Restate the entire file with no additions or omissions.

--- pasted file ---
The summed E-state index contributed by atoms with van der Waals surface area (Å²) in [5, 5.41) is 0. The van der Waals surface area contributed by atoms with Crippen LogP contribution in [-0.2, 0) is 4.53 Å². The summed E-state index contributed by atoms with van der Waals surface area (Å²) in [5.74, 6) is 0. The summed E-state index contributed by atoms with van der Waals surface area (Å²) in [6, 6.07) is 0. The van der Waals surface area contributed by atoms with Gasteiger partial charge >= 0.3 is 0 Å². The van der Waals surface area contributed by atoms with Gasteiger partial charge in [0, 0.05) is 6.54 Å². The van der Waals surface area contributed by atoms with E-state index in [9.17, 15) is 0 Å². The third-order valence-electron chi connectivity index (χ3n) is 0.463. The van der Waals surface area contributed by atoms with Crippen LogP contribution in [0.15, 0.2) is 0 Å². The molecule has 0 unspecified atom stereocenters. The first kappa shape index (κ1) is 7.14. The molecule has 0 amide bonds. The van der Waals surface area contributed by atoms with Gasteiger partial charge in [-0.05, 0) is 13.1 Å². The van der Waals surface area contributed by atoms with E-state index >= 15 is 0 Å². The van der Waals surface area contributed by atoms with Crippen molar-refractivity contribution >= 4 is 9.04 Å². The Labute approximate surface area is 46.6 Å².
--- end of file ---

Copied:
The summed E-state index contributed by atoms with van der Waals surface area (Å²) in [5, 5.41) is 0. The van der Waals surface area contributed by atoms with Crippen LogP contribution in [-0.2, 0) is 4.53 Å². The summed E-state index contributed by atoms with van der Waals surface area (Å²) in [5.74, 6) is 0. The summed E-state index contributed by atoms with van der Waals surface area (Å²) in [6, 6.07) is 0. The van der Waals surface area contributed by atoms with Gasteiger partial charge >= 0.3 is 0 Å². The van der Waals surface area contributed by atoms with Gasteiger partial charge in [0, 0.05) is 6.54 Å². The van der Waals surface area contributed by atoms with E-state index in [9.17, 15) is 0 Å². The third-order valence-electron chi connectivity index (χ3n) is 0.463. The van der Waals surface area contributed by atoms with Crippen LogP contribution in [0.15, 0.2) is 0 Å². The molecule has 0 unspecified atom stereocenters. The first kappa shape index (κ1) is 7.14. The molecule has 0 amide bonds. The van der Waals surface area contributed by atoms with Gasteiger partial charge in [-0.05, 0) is 13.1 Å². The van der Waals surface area contributed by atoms with E-state index >= 15 is 0 Å². The van der Waals surface area contributed by atoms with Crippen molar-refractivity contribution >= 4 is 9.04 Å². The Labute approximate surface area is 46.6 Å².